When it comes to weight loss surgery for teens, a lot of parents find themselves asking an important question on behalf of their child: Can my teenager get bariatric surgery? The answer to that question depends on a number of factors. Let’s consider some of them.
If your teenager is morbidly obese, you may be investigating weight loss surgery as a possible treatment when diet and exercise, weight loss programs, medical advice, and other aspects of a healthy lifestyle haven’t worked.
Even short-term obesity in a young person can eventually lead to co-morbid conditions. These can include serious health problems that require a lifetime of management, including hypertension, type-2 diabetes, heart disease, and sleep apnea.
Other problems can crop up, as well that may not necessarily show up during a blood test — things that some children are hesitant to discuss. These include a sense of social isolation and low self-esteem along with depression and anxiety.
Both short-term and long-term obesity can cause major emotional and physical health problems in teenagers. Sparing kids from these medical and emotional problems is a top priority for caregivers.
Obesity and Weight-Loss Surgery Effects
However, because teenagers are still growing, their systems can be affected differently by surgery than those of full-grown adults.
Weight loss surgeries such as gastric sleeve or gastric bypass, which involves creating a small pouch from the stomach and aligning it directly with the small intestine, affect the absorption of nutrients.
For young people whose bones and brains are still developing, nutritional deficiencies can have far-reaching effects. Bone development is a particular concern. Researchers urge practitioners to carefully monitor post-op bone mass in teenagers who have undergone bariatric surgery.
Teens undergoing surgery must make drastic lifestyle changes. This is another concern. This is true not just for the short term, but for the rest of their lives. Maintaining a healthy weight means making lifestyle changes and developing healthy eating habits.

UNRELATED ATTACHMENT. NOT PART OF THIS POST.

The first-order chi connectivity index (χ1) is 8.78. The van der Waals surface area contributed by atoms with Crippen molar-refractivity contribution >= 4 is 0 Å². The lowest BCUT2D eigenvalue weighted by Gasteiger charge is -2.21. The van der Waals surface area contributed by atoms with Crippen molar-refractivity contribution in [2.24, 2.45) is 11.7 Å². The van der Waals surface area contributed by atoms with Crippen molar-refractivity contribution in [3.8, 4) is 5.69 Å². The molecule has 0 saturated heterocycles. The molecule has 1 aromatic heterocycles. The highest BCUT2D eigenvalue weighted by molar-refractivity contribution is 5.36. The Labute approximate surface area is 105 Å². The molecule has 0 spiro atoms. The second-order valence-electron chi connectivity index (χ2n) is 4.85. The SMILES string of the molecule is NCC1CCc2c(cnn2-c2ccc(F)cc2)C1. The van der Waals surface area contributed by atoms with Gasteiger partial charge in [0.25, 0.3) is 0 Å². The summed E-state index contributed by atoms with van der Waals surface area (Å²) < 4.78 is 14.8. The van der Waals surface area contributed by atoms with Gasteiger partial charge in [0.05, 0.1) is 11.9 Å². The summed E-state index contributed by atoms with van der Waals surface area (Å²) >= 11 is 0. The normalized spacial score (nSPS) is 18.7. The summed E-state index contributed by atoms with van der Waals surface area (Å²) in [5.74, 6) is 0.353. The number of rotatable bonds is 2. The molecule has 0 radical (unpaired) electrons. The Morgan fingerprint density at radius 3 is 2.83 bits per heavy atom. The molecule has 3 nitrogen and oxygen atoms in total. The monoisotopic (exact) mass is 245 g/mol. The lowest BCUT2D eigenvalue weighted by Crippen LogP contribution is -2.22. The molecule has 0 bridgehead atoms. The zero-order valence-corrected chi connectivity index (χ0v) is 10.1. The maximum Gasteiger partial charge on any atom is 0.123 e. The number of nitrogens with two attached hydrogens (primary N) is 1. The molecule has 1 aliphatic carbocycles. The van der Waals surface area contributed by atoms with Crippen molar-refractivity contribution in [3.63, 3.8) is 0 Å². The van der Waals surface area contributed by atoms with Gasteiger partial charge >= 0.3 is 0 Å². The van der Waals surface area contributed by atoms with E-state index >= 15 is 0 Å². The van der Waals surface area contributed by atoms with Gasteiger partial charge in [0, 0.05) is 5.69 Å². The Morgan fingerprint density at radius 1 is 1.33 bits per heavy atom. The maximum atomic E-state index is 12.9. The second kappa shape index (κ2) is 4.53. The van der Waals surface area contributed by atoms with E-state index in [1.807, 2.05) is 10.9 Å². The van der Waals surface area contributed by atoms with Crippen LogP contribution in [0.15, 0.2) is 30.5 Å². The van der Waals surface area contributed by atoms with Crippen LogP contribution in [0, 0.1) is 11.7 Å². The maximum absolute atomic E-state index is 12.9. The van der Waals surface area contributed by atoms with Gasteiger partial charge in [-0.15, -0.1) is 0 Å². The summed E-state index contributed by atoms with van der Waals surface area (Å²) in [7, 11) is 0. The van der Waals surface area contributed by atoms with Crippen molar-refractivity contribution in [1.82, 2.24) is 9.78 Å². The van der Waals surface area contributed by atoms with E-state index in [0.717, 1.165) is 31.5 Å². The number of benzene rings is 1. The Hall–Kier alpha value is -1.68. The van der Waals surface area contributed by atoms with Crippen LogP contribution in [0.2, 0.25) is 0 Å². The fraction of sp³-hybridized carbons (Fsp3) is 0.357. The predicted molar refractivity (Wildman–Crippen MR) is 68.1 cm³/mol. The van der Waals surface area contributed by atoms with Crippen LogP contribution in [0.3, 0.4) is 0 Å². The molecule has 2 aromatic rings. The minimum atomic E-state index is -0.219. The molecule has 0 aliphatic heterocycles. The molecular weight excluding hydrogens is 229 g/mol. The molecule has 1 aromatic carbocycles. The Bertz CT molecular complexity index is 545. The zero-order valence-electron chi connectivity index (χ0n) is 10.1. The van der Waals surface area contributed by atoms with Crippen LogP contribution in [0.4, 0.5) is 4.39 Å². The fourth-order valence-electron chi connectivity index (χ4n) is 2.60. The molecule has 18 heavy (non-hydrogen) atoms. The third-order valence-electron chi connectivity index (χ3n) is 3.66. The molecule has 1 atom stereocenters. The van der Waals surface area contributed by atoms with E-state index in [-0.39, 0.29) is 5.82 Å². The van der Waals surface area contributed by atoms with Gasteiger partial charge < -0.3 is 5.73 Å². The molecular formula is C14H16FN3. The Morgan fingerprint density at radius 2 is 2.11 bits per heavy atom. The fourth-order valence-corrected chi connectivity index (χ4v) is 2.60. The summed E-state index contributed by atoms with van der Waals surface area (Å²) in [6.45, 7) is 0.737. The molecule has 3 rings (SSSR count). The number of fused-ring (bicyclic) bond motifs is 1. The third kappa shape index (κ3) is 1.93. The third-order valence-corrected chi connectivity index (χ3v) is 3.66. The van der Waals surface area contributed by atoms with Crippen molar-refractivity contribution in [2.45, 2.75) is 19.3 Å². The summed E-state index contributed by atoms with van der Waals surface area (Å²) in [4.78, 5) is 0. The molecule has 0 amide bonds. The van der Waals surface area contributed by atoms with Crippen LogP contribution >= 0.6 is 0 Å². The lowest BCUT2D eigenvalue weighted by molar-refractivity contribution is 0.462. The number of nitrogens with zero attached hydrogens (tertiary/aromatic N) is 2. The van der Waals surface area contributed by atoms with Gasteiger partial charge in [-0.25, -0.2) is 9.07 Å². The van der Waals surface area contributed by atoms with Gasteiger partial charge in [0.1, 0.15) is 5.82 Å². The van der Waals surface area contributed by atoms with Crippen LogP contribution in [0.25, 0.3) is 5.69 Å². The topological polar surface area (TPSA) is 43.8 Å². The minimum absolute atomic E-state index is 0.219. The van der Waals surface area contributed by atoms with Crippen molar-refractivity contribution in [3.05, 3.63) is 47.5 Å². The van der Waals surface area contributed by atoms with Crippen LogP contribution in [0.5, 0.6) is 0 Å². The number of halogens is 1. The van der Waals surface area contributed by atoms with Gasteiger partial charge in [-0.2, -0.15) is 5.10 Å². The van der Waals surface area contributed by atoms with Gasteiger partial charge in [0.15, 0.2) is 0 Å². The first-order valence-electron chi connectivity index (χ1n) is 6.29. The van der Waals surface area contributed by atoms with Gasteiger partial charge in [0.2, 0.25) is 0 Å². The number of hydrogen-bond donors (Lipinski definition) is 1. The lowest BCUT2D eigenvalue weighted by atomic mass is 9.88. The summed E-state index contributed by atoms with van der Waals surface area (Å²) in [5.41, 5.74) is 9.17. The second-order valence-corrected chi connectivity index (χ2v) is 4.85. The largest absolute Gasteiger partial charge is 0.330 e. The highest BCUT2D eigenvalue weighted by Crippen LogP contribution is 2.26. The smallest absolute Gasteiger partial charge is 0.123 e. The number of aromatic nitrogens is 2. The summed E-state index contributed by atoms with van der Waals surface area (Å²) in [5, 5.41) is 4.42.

Eating small amounts of food. Taking vitamin and mineral supplements daily. These are essential to good health and weight loss success post-op. The usual risks associated with any type of surgery, including hernia, infection, and blood clots, should also be leveraged with the health concerns in the presenting teenager.
When Surgery Is Recommended
In the case of teens for whom doctors do recommend surgery, specific criteria must be met.
- Previous attempts at weight loss: Teens and their parents must be able to prove that they have attempted to lose weight for at least six months without success.
- Body Mass Index (BMI) proving “morbid obesity”: While long-term studies on weight loss surgery for teenagers are still being conducted, the New England Journal of Medicine recommends that surgery be reserved for those with a BMI of at least 40 and coexisting conditions or a BMI higher than 50 with or without additional medical problems.
- Emotional and mental maturity: Teens in question must present as responsible and able to make decisions for themselves.
- Supportive family life: A strong network of caring family members and close friends is essential for the healthy support of teenagers as they undertake a weight loss surgery journey. This would include encouragement. Become a cheerleader for them as well as a fellow researcher, helping find information pertaining to bariatric surgery for teens.
- No untreated mental health concerns: Presenting teen must either be free of an eating disorder or psychiatric illness or prove that she is being consistently and successfully treated for said condition.
- Procedure performed at a well-staffed facility: Supportive staff members, including psychologists, dieticians, and patient advocates help teens adjust to lifestyle changes and integrate them successfully into a healthier lifestyle.
Is your teen is obese? Have they made many attempts to lose weight without success? Then weight-loss surgery may be the best course of action. Consider the above criteria. Discuss with your primary care doctor. Attend a seminar with your teen to see what program would best be an effective treatment for obesity.
As mentioned above, losing weight now will head off many problems in the future, including hypertension, strokes, and joint problems. Consider reviewing the literature available through additional expert resources, such as the American Academy of Pediatrics (AAP).
Among the information you will find there is this rather startling statistic.
“According to national data,” the AAP writes, “4.5 million children in the United States are classified as ‘severely obese’ ― a number that has nearly doubled since 1999.”
But it’s not all doom and gloom. We can each help teenagers lose weight and begin a regimen of healthy habits through information and encouragement. We can help provide a thoughtful and thorough approach and follow-up to bariatric surgery for teens.
Contact WeightWise with any questions or concerns. We look forward to speaking with you.